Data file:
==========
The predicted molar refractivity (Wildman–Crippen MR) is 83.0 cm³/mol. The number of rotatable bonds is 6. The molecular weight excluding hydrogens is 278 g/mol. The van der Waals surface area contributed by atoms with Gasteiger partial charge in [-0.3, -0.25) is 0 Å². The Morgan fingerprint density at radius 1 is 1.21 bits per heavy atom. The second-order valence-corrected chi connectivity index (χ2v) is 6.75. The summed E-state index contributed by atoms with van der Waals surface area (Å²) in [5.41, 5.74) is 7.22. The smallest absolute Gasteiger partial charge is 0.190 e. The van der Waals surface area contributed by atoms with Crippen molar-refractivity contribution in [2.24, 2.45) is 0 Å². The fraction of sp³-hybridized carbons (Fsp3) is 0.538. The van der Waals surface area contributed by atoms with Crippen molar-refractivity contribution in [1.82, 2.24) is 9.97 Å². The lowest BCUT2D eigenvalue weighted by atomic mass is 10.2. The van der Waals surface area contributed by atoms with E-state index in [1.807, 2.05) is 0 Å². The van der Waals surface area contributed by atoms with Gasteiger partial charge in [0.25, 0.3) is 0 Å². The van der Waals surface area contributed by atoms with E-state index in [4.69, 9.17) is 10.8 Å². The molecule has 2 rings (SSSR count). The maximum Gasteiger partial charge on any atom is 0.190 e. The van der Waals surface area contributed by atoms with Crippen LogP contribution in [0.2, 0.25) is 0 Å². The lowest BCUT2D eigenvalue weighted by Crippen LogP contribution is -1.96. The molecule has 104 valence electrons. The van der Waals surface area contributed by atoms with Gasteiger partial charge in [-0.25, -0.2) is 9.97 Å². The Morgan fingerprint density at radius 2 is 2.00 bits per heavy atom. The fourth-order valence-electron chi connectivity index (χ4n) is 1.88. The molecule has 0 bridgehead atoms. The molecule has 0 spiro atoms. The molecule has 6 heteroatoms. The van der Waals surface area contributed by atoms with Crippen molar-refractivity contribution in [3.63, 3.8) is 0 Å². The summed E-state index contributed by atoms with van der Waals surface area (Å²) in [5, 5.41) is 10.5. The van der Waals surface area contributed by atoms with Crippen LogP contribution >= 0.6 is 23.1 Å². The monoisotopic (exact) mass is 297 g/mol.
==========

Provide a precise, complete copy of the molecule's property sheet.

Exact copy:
The predicted molar refractivity (Wildman–Crippen MR) is 83.0 cm³/mol. The number of rotatable bonds is 6. The molecular weight excluding hydrogens is 278 g/mol. The van der Waals surface area contributed by atoms with Gasteiger partial charge in [-0.3, -0.25) is 0 Å². The Morgan fingerprint density at radius 1 is 1.21 bits per heavy atom. The second-order valence-corrected chi connectivity index (χ2v) is 6.75. The summed E-state index contributed by atoms with van der Waals surface area (Å²) in [5.41, 5.74) is 7.22. The smallest absolute Gasteiger partial charge is 0.190 e. The van der Waals surface area contributed by atoms with Crippen molar-refractivity contribution in [2.24, 2.45) is 0 Å². The fraction of sp³-hybridized carbons (Fsp3) is 0.538. The van der Waals surface area contributed by atoms with Crippen molar-refractivity contribution in [1.82, 2.24) is 9.97 Å². The lowest BCUT2D eigenvalue weighted by atomic mass is 10.2. The van der Waals surface area contributed by atoms with E-state index in [1.807, 2.05) is 0 Å². The van der Waals surface area contributed by atoms with Gasteiger partial charge in [0.25, 0.3) is 0 Å². The van der Waals surface area contributed by atoms with E-state index in [4.69, 9.17) is 10.8 Å². The molecule has 2 rings (SSSR count). The maximum Gasteiger partial charge on any atom is 0.190 e. The van der Waals surface area contributed by atoms with Crippen LogP contribution in [0.2, 0.25) is 0 Å². The lowest BCUT2D eigenvalue weighted by Crippen LogP contribution is -1.96. The molecule has 104 valence electrons. The van der Waals surface area contributed by atoms with Gasteiger partial charge in [-0.25, -0.2) is 9.97 Å². The Morgan fingerprint density at radius 2 is 2.00 bits per heavy atom. The fourth-order valence-electron chi connectivity index (χ4n) is 1.88. The molecule has 0 bridgehead atoms. The molecule has 0 spiro atoms. The molecule has 6 heteroatoms. The van der Waals surface area contributed by atoms with Crippen molar-refractivity contribution in [3.63, 3.8) is 0 Å². The summed E-state index contributed by atoms with van der Waals surface area (Å²) in [5, 5.41) is 10.5. The van der Waals surface area contributed by atoms with Crippen LogP contribution >= 0.6 is 23.1 Å². The monoisotopic (exact) mass is 297 g/mol.